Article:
Anthony Burgess and the Theatre: Cyrano
In 1970 Anthony Burgess was commissioned by the Tyrone Guthrie Theater in Minneapolis to make a new translation of Edmond de Rostand’s Cyrano de Bergerac. The artistic director Michael Langham was looking for a sharp, witty approach to the text and Burgess aimed to recreate what he described in You’ve Had Your Time as ‘the epigrammatic brilliance of the original.’ Paul Hecht played the title role, and the production was a huge success: it was said that Burgess’s translation had rescued the Guthrie from bankruptcy.
The previous standard translation of Cyrano by Brian Hooker had been rendered in blank verse. Burgess described this as having a ‘dreamy, Georgian’ effect which removes much of the humour from the play. As he writes in his preface to the published edition: ‘Rostand is funny, as well as moving and pathetic, but Hooker rarely raises a laugh’. Burgess uses rhyming couplets, though not strict decasyllables, and not all the time, which has the effect of driving the play along with wit and verve, without tying down the speech of the players. As he says, ‘this is not a poem, but a play’.
Burgess also made judicious rearrangements of certain scenes, merged characters, and introduced new material, including a key speech from Roxane to articulate her motivations. As he puts it, ‘[Roxane] loves Christian, and yet she rebuffs him because he cannot woo her in witty and poetic language. This must seem very improbable in an age that finds a virtue in sincere inarticulacy, and I was told to find an excuse for this near-pathological dismissal of a good wordless soldier whose beauty, on her own admission, fills Roxane’s heart with ravishment.’ Burgess’s ‘excuse’ is a clear statement of the power and beauty of language, and the note of sincerity that he brings to Roxane’s role elevates the play.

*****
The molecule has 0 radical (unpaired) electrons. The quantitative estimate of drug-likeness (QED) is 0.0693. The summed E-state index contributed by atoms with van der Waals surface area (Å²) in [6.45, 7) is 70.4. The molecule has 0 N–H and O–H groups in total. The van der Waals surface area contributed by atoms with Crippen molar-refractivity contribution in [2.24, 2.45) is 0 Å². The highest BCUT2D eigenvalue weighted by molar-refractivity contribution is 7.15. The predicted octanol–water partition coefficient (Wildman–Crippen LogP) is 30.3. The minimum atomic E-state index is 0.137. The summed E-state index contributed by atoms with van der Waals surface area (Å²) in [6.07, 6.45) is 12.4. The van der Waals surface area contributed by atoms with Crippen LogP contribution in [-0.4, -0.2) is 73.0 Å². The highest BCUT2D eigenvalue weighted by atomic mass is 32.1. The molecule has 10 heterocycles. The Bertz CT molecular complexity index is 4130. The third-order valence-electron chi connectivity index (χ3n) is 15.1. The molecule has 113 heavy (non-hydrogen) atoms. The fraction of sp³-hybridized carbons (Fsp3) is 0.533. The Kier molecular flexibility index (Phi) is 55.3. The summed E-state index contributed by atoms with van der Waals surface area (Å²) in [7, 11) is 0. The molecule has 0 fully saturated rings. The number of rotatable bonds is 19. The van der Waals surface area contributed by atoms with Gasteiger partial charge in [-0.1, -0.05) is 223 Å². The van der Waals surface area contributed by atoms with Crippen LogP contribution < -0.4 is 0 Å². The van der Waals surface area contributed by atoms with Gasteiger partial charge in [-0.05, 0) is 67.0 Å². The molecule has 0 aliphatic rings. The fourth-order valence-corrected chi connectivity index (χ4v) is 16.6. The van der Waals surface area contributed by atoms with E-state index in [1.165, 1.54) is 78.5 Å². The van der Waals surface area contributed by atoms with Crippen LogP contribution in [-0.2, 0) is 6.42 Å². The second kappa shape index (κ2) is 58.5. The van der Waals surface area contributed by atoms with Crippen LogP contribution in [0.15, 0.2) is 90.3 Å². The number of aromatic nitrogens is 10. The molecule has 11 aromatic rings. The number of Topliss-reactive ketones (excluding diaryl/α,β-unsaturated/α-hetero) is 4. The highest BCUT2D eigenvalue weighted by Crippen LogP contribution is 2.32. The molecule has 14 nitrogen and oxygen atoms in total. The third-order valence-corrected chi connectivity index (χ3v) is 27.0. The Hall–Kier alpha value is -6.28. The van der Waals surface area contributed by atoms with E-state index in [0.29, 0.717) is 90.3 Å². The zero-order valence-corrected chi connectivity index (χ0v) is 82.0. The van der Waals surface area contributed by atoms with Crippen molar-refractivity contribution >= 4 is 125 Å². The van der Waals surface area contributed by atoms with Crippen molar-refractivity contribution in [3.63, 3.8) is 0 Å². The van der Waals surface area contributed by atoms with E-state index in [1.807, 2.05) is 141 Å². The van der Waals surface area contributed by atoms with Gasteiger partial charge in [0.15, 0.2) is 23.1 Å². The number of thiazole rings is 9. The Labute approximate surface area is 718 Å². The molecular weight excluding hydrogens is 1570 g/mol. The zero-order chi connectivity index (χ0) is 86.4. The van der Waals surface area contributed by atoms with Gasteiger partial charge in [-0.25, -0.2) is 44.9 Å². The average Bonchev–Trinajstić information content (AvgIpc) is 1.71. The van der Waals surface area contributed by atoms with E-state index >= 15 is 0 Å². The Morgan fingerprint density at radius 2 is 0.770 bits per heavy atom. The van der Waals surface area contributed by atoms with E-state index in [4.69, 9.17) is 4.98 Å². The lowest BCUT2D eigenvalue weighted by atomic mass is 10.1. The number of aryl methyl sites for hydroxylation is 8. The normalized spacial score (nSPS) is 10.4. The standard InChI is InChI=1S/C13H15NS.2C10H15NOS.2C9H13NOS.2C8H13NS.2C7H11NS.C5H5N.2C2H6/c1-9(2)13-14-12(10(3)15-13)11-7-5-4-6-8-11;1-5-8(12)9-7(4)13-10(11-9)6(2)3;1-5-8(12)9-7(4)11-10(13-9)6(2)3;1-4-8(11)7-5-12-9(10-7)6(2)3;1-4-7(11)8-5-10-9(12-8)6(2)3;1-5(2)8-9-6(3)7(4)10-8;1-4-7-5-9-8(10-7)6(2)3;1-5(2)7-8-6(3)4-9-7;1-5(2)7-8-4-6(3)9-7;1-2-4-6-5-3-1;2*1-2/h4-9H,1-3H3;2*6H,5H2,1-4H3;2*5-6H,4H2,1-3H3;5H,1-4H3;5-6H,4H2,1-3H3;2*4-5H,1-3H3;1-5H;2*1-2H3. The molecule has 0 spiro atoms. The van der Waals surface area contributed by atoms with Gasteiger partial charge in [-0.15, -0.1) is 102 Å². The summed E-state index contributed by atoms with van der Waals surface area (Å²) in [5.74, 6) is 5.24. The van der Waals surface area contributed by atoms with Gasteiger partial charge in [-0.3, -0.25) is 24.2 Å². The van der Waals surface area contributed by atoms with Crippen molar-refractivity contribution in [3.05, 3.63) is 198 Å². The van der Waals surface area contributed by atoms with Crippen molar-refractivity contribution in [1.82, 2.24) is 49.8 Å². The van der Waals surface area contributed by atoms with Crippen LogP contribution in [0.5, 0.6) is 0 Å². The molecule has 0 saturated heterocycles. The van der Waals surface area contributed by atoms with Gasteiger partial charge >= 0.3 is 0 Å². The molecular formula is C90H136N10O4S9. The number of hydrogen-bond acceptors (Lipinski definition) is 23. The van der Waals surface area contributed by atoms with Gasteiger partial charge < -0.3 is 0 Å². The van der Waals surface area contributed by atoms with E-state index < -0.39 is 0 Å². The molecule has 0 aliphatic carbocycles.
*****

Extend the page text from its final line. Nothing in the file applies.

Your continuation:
After learning of the success of Cyrano de Bergerac at the Guthrie, the producer Richard Gregson approached Burgess’s agent with the idea of turning it into a Broadway musical. Christopher Plummer, who had been Langham’s first choice for the non-musical production, was to play the main role in this new version.
Remaking Cyrano as a musical was not straightforward for Burgess. He recognised that ‘Cyrano de Bergerac already had plenty of music in its speeches, and a lot of this would have to be eliminated to make room for song — inevitably more banal.’ He claimed that he agreed to participate in the musical simply for the money. Working with the young composer Michael J. Lewis, he provided lyrics for a full-length musical which opened in Minneapolis in 1972. Burgess described it as ultimately ‘not quite a failure’, and said that the ‘audience clearly wanted more play and less music.’ The musical — titled Cyrano — enjoyed successful runs in Toronto and Boston, and it arrived on Broadway in May 1973 where it ran for a further 49 performances. The good qualities of the musical were recognised when Burgess and Lewis were nominated for a Grammy Award for Best Score in 1973, although the award went to Stephen Sondheim for A Little Night Music. (Pictured above: Burgess’s Grammy nomination alongside a self-portrait by Liana Burgess, taken on Cyrano’s opening night in New York.)
Burgess made revisions to his non-musical translation for a 1983 production by the Royal Shakespeare Company, directed by Terry Hands and starring Derek Jacobi. His translation remains widely popular and is often used in revivals of the play, which has been presented by Northern Stage, on BBC radio, in London and on Broadway. In 1990 Burgess was commissioned to write rhyming English subtitles for the French-language film Cyrano de Bergerac, directed by Jean-Paul Rappeneau and starring Gerard Depardieu, Anne Brochet and Vincent Perez. The panache of his translation has been widely admired by viewers of the film.
See also: Lee Hall’s the best performance I’ve ever seen – Derek Jacobi and Alice Krige in Cyrano de Bergerac at the Barbican | Photograph: Richard Mildenhall